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Reporter’s Notebook: Devolution and exclusion

Monday, October 24, 2016 by Elizabeth Pagano

Mistakesman… As early voting starts on Monday morning, one candidate is facing an uphill battle reaching out to voters thanks to the Austin American-Statesman. David Holmes, the Democrat running for Travis County Commissioners Court Precinct 3, says the Statesman cut his race entirely from the League of Women Voters’ candidate guide that was included in the paper’s Sunday print editions. “First, we were told it was for space and cost reasons, then we were told it was an accident,” Holmes said. The first-time candidate is running against the better-funded Republican incumbent Gerald Daugherty. While Precinct 3 includes what could be considered the most conservative communities of Travis County, Daugherty’s re-election is no lock. He was ousted by a Democrat in 2008 and only regained his seat in 2012 with a margin of fewer than two percentage points. Despite that, Holmes said that the Statesman refuses to put out a corrected version of the voters’ guide. “They say they’ll print something in the newspaper, but people take the guide into the voting booth, not the entire paper,” Holmes said.

Tray bien… Luby’s will maintain its presence in downtown Austin for at least another year thanks to the Travis County Commissioners Court. On Tuesday, the court voted to renew the cafeteria chain’s lease in the basement of 700 Lavaca St. The $1,800-per-month deal faced a smidgen of headwinds from County Judge Sarah Eckhardt, who proposed a six-month lease extension and a renewed effort to find alternative candidates for the space. Noting that no other companies besides Luby’s had bothered to express interest in the space – which doesn’t have a kitchen, meaning that all food prep is done off-site – Commissioner Gerald Daugherty argued against Eckhardt’s idea. “I make the motion to move forward with Luby’s from now until the Coming,” he said. And thus was the lease renewed on a 4-0 vote, with Commissioner Ron Davis absent.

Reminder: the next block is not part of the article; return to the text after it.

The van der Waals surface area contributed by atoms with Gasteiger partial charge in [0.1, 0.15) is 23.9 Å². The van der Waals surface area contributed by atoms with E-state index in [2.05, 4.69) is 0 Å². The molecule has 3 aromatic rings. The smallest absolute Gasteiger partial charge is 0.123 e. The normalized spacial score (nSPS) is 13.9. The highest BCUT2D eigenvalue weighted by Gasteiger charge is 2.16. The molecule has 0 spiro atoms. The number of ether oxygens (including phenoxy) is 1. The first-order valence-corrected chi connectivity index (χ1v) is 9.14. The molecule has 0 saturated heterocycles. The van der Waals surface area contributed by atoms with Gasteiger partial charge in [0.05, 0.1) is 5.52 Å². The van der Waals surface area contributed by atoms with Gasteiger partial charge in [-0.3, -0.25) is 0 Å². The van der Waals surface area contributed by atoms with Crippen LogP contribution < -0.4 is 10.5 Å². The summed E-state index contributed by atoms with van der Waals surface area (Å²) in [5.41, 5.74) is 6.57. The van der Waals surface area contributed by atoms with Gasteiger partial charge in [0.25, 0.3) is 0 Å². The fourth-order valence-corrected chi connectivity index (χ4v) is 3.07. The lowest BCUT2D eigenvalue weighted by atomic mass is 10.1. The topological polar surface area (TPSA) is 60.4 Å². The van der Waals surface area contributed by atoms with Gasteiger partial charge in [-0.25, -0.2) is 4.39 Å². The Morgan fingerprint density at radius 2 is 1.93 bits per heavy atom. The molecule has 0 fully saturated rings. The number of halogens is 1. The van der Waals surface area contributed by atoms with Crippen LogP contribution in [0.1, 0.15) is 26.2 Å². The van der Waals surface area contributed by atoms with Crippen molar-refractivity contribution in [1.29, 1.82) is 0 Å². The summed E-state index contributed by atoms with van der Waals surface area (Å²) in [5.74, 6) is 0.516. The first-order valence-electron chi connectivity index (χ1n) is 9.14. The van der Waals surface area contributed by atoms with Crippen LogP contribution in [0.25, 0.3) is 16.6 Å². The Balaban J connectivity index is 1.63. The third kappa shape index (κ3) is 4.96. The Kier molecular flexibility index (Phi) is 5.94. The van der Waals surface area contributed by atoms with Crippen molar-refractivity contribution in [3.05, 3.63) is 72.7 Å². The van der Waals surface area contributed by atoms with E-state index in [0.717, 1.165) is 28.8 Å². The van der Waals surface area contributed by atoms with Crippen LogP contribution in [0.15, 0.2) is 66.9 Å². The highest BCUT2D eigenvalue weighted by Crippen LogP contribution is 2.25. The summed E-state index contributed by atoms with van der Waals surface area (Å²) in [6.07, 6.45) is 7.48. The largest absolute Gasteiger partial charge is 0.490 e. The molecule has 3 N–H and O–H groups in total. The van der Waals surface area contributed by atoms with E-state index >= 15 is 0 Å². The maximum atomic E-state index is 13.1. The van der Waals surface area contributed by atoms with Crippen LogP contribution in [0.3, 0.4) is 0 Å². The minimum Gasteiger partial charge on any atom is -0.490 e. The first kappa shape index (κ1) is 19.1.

Go ahead and adjust your Google calendars now… It has been a slow devolution, but a couple of weeks ago, Mayor Steve Adler finally gave up the ghost and made it official: The “zoning only” City Council meetings that were part of the new way of business under 10-1 are now a thing of the past. At the Oct. 11 work session, Jerry Rusthoven, acting assistant director for the Planning and Zoning Department, explained that the change had not been “advantageous” from a staff perspective. He said it also was a problem for those with zoning cases, because postponements now meant a delay of a month instead of a week or two. “I also think we have not had a whole zoning agenda, yet. There are a lot of items that get put on the zoning agenda as well,” said Rusthoven. As a note, though everyone seemed on board with the change, it may take a few months to take effect. Live music and proclamations, which have not been included in the “zoning meetings,” will return to all of the meetings, and zoning cases will return to being scheduled at 2 p.m. or later. “Music is becoming my favorite part of our meetings,” said Adler. In related news, at its most recent meeting, the Board of Adjustment also moved forward with an adjustment to its meetings. In the past, board members have gathered the second Monday of each month at 5:30 p.m. to celebrate the variances and sign reviews of the month. From now on (probably), the board will meet at 6 p.m. instead, like many of the other city boards and commissions.

This week’s Reporter’s Notebook comes from the notebooks of Caleb Pritchard and Elizabeth Pagano. 

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